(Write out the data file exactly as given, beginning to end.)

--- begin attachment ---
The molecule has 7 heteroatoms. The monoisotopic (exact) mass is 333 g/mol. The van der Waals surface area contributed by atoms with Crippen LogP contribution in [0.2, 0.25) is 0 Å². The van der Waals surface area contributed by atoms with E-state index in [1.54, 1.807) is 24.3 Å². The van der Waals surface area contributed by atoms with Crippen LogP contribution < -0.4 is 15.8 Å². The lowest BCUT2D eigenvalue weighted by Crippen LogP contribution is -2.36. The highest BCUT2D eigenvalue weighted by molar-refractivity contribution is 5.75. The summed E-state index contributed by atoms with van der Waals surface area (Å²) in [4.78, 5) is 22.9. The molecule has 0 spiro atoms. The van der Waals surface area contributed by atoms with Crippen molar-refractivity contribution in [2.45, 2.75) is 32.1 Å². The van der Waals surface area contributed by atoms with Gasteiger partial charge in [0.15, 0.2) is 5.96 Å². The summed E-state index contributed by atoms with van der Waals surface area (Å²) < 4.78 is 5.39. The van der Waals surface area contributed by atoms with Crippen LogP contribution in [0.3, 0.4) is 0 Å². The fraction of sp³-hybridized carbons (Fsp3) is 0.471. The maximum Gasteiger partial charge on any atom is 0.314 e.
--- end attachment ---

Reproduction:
The molecule has 7 heteroatoms. The monoisotopic (exact) mass is 333 g/mol. The van der Waals surface area contributed by atoms with Crippen LogP contribution in [0.2, 0.25) is 0 Å². The van der Waals surface area contributed by atoms with E-state index in [1.54, 1.807) is 24.3 Å². The van der Waals surface area contributed by atoms with Crippen LogP contribution < -0.4 is 15.8 Å². The lowest BCUT2D eigenvalue weighted by Crippen LogP contribution is -2.36. The highest BCUT2D eigenvalue weighted by molar-refractivity contribution is 5.75. The summed E-state index contributed by atoms with van der Waals surface area (Å²) in [4.78, 5) is 22.9. The molecule has 0 spiro atoms. The van der Waals surface area contributed by atoms with Crippen molar-refractivity contribution in [2.45, 2.75) is 32.1 Å². The van der Waals surface area contributed by atoms with Gasteiger partial charge in [0.15, 0.2) is 5.96 Å². The summed E-state index contributed by atoms with van der Waals surface area (Å²) < 4.78 is 5.39. The van der Waals surface area contributed by atoms with Crippen LogP contribution in [0.3, 0.4) is 0 Å². The fraction of sp³-hybridized carbons (Fsp3) is 0.471. The maximum Gasteiger partial charge on any atom is 0.314 e.